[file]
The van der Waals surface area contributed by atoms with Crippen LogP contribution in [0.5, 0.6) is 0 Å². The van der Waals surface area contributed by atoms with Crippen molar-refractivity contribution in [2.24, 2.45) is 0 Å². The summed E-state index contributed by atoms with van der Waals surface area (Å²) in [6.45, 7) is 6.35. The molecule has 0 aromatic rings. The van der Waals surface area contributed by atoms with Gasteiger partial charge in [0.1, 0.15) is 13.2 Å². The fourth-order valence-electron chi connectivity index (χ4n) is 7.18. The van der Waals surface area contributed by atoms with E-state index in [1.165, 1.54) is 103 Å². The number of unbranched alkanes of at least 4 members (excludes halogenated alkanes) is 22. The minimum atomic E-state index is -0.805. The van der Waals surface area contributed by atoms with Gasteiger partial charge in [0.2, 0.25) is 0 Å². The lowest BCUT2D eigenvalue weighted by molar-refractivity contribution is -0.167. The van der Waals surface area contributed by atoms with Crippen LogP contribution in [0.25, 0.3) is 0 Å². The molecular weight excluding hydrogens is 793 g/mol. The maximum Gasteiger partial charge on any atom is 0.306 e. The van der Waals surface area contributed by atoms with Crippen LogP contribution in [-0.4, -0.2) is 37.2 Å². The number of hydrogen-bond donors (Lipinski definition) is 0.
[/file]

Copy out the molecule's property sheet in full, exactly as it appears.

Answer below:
The van der Waals surface area contributed by atoms with Crippen LogP contribution in [0.5, 0.6) is 0 Å². The van der Waals surface area contributed by atoms with Crippen molar-refractivity contribution in [2.24, 2.45) is 0 Å². The summed E-state index contributed by atoms with van der Waals surface area (Å²) in [6.45, 7) is 6.35. The molecule has 0 aromatic rings. The van der Waals surface area contributed by atoms with Gasteiger partial charge in [0.1, 0.15) is 13.2 Å². The fourth-order valence-electron chi connectivity index (χ4n) is 7.18. The van der Waals surface area contributed by atoms with E-state index in [1.165, 1.54) is 103 Å². The number of unbranched alkanes of at least 4 members (excludes halogenated alkanes) is 22. The minimum atomic E-state index is -0.805. The van der Waals surface area contributed by atoms with Gasteiger partial charge in [0.2, 0.25) is 0 Å². The lowest BCUT2D eigenvalue weighted by molar-refractivity contribution is -0.167. The van der Waals surface area contributed by atoms with Crippen LogP contribution in [0.25, 0.3) is 0 Å². The molecular weight excluding hydrogens is 793 g/mol. The maximum Gasteiger partial charge on any atom is 0.306 e. The van der Waals surface area contributed by atoms with Crippen LogP contribution in [-0.4, -0.2) is 37.2 Å². The number of hydrogen-bond donors (Lipinski definition) is 0.